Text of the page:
Us old timers remember 2001-2004 when anything related to the internet was ridiculed as a ponzi scheme. The conventional wisdom was no internet company would ever make money and all the ideas of the dot-com boom were stupid. Turns out 2001-2004 was one of the best times to invest in internet companies.
An artifact of that era is a board game called Burn Rate:
fittingly, this game came out at the trough of the web downturn, 2002:
central to the game are “bad ideas” that players try to get rid of.
one bad idea is name your price auctions:
Today the leading name your price auction is Priceline, which has a $20B market cap and made $750M in profit in 2009.
The next bad idea is an online computer store “eggbrain computers.”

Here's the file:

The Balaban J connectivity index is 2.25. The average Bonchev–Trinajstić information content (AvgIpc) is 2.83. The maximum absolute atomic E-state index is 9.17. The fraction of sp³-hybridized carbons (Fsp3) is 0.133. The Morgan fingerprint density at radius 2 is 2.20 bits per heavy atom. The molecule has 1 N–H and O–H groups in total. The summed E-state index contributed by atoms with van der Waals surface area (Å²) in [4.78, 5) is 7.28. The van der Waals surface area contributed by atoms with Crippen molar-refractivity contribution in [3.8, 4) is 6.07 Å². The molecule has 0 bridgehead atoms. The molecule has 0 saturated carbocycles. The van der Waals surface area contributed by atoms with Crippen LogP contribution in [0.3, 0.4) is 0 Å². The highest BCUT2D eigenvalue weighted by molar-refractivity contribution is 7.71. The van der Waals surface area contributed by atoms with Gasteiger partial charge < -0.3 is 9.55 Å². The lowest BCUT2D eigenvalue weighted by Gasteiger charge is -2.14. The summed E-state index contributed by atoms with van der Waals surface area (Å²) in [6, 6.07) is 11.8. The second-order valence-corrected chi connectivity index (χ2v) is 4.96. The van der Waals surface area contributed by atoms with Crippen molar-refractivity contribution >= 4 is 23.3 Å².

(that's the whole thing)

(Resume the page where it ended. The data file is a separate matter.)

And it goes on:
The leading online computer store is NewEgg, which is profitable and had $2B in sales in 2009.
Internet money sounds a lot like Paypal, which was sold to eBay for $1.5B and has since been eBay’s fastest growing profit center.
The leading online ad server was DoubleClick, bought by Google in 2007 for $3.1B.
Finally, we have the perennial punching bag “group discount auctions,” – basically Groupon, which is reportedly getting offers now for more than $3B and is generating over $50M a month in revenues.
Lesson: When the mocking gets the loudest, double down on your investments.